“Although one opinion may be more probable and more safe than another, and may seem to you to be more probable and more safe; although you may not abandon your opinion in theory, yet it is lawful for you to abandon it in practice, by following the less Probable Opinion. That part is said to be the safer, in which there is either no possibility of sinning, or in which a less evil is chosen in order to avoid the greater. Doctors may lawfully give advice in opposition to their own opinion, by following the opinion of another. A Confessor may absolve Penitents, according to the Probable Opinion of the Penitent, in opposition to his own; and is even bound to do so.”


        “When the opinions upon a point of law are on either side probable, a Judge may deprive which party he pleases of the suit. A Judge may follow the less Probable Opinion, rejecting that which is more probable.”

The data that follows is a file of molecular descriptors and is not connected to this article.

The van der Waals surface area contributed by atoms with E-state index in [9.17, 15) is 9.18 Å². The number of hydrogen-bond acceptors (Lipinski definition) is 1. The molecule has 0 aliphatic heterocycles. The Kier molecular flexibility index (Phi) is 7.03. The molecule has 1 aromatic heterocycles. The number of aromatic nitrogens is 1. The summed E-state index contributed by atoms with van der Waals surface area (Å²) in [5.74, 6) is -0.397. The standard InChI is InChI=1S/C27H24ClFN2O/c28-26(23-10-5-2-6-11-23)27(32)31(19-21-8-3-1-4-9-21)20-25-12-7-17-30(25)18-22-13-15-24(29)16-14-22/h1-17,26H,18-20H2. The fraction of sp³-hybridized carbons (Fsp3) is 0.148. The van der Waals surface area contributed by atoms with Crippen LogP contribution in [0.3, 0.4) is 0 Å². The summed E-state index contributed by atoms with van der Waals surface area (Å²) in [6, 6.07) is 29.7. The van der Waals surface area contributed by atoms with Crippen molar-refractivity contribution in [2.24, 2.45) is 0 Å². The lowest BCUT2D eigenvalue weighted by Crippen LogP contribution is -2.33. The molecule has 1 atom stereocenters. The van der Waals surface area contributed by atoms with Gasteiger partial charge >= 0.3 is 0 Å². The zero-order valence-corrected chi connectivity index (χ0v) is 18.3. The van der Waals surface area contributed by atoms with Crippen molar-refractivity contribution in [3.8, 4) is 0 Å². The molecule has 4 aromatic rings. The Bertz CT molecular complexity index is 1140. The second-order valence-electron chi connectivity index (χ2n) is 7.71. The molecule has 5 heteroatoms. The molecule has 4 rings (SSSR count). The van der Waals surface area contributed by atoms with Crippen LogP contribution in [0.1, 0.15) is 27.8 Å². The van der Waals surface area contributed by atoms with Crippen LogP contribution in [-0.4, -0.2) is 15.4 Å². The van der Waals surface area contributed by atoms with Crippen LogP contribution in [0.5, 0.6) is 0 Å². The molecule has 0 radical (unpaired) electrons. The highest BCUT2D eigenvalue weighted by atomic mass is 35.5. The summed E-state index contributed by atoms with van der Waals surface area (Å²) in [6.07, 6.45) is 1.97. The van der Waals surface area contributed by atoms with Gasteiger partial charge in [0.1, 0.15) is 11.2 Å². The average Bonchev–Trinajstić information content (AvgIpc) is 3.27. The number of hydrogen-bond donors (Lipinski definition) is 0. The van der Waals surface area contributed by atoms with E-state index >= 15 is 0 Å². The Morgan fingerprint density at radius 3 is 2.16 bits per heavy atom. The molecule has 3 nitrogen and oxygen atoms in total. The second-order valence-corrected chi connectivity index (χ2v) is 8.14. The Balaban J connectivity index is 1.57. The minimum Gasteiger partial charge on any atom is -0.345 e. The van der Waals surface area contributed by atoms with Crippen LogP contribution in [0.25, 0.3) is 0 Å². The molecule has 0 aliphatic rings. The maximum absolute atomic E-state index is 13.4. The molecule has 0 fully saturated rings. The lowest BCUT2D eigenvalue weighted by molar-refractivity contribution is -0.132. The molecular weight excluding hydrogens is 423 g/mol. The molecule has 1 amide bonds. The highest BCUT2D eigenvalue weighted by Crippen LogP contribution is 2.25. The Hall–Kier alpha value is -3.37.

John Baptist Taberna, S.J.John Baptist Taberna, S.J. (16221686; French Jesuit, Gnostic Counter-Reformative Theologian & Exegete, & Author of Synopsis of Practical Theology)


        “Is a Judge bound to restore the bribe which he has received for passing sentence? . . . If he has received the bribe for passing an unjust sentence, it is probable that lie may keep it . . . This opinion is maintained and defended by fifty-eight Doctors. May a Judge receive presents? . . . Scripture . . . and justice forbid the reception of presents, except of certain provision for eating and drinking which may be consumed in a few days.